Voice/Vision Holocaust Survivor Oral History Archive

Sam Seltzer - November 29, 1982

Labor in Annaberg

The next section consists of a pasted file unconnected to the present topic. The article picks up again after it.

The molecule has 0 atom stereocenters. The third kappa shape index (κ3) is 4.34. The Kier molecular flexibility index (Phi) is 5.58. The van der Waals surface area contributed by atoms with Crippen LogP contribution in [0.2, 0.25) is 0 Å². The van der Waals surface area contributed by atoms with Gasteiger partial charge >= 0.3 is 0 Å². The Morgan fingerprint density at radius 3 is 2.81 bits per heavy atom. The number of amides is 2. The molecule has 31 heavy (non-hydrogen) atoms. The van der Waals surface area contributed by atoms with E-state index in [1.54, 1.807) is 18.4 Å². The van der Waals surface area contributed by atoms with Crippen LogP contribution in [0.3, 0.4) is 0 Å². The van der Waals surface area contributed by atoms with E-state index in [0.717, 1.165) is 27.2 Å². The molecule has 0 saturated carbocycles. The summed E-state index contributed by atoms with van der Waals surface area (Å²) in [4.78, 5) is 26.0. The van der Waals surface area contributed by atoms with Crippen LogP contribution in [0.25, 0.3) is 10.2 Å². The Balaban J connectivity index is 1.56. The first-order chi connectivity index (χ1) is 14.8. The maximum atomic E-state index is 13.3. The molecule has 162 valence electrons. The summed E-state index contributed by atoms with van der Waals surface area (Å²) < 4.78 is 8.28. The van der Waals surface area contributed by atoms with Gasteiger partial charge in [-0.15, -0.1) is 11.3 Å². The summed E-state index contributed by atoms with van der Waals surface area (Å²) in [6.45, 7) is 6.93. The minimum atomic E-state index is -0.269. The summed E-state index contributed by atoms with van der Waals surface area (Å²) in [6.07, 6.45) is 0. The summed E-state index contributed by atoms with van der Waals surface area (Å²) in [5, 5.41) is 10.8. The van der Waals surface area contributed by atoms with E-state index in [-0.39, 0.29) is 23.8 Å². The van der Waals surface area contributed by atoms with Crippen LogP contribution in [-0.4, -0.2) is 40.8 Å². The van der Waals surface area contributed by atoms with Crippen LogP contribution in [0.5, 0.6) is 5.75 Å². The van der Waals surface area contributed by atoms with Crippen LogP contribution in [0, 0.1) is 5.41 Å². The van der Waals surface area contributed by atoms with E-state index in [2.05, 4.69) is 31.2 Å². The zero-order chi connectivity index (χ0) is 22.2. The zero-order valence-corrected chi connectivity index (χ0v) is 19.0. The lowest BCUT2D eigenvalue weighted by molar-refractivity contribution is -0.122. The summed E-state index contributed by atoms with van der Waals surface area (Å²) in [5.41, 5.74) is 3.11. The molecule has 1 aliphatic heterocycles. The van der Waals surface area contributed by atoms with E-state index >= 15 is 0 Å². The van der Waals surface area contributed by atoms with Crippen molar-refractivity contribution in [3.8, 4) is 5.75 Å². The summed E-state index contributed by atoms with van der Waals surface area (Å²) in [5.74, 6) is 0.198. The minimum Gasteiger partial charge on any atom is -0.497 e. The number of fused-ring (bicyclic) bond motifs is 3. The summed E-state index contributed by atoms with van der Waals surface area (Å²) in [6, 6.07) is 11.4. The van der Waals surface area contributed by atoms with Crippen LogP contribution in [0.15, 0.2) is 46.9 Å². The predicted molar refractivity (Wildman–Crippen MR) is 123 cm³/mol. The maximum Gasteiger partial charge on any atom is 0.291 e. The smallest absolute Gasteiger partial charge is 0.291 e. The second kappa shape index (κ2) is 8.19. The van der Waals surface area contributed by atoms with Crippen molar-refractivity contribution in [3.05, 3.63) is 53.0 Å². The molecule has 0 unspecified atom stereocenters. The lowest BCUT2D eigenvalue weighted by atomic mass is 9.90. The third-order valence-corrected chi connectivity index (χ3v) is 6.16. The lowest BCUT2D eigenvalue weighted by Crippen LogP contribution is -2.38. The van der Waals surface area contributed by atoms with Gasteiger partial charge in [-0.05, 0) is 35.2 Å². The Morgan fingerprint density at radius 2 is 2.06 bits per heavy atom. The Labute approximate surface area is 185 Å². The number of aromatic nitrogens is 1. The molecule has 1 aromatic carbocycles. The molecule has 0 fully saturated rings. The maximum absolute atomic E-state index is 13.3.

He was in there, sitting in there and watching us. And we were working and working and crying--freezing. And I wanted to go to the bathroom, he wouldn't let me because he was so mean. So I had to make right in there in the sand. And he was so mean. At that night we were frozen like a suit of arms you know, I was like--I couldn't bend down, I couldn't walk, I couldn't stand. And all of us were crying. There were six, maybe eight of us. And we were crying. And we were, how are you know, we couldn't walk. Stiff. Completely frozen. My hair was frozen, my, my uh, eyebrows were frozen. Everything was uh, completely frozen. It was raining and freezing. And that night we were crying. Every one of us, we were crying and saying, "What is it going to be, when is it going to end?" I will never see the end." You know, people were in for that long. I felt like I'm a horse or a cow. I was, I didn't feel like a human being anymore. Because you didn't--you know, you were not a human being anymore. It's impossible to live like that for people. Even dogs live better than that, you know. So that, that night I'll never forget. But then I was uh, uh, picked out to dayshift again. In that camp, in Annaberg, while I was on the nightshift, I was going out to, to work in the kitchen. To wash potatoes. And we had a, a roller like and you rolled and you washed potatoes and carrots and so forth. And I had extra food, see? So I kept already getting good, you know. Work--the work didn't bother me, but the food bothered me. I didn't have any food. So by that time I was already about seventeen, seventeen years old. And uh, I was eating better. And then I was picked out for day shift. In day shift we worked uh, went from like uh, seven o'clock in the morning 'til about uh, five to six o'clock at night. Uh, worked a while on day shift. Then I, I was put on, on noon shift. Twelve o'clock, noon shift. So afternoon shift, we were walking to work, back from wo...no, walking to work, we were walking to work when we saw a fight in the air with airplanes. American came twelve noon and twelve at night. That's when it started. American plane came twelve noon, they had a big fight over, over the Annaberg camp. We had shrapnels, you know. And we had uh, and we heard a lot of uh, and we were walking on the road to work, a plane came down, American plane and start shooting at us. And they--the uh, SS were with us. The guards telling us to get off the road into the groove, you know. So we went down in hiding and everything. And where that, when the first time that, the things light up on us again. The, the, the sun was, start shining for us again. And we were so happy about it. And we looked at each other. We didn't want to say nothing. And we looked at each other and we were so happy. Inside, inside our hearts was telling us, maybe, maybe, maybe it's not going to take long you know, and so. And, and while the airplane came down another one came down and start shooting. Those two SS men were hiding in uh, behind a tree. I take a look, one of them caved over and got shot. One of them got shot and the other one I think either, either was wounded or, or he got back. So one of them just, alone. He was, he got scared and start screaming at us and everything. And then the others came and took this guy away--the SS away. And uh, we were happy. I didn't care whether, if they hit me or not. I didn't care. I said, "Come on down, come on down," you know. So that was our first...

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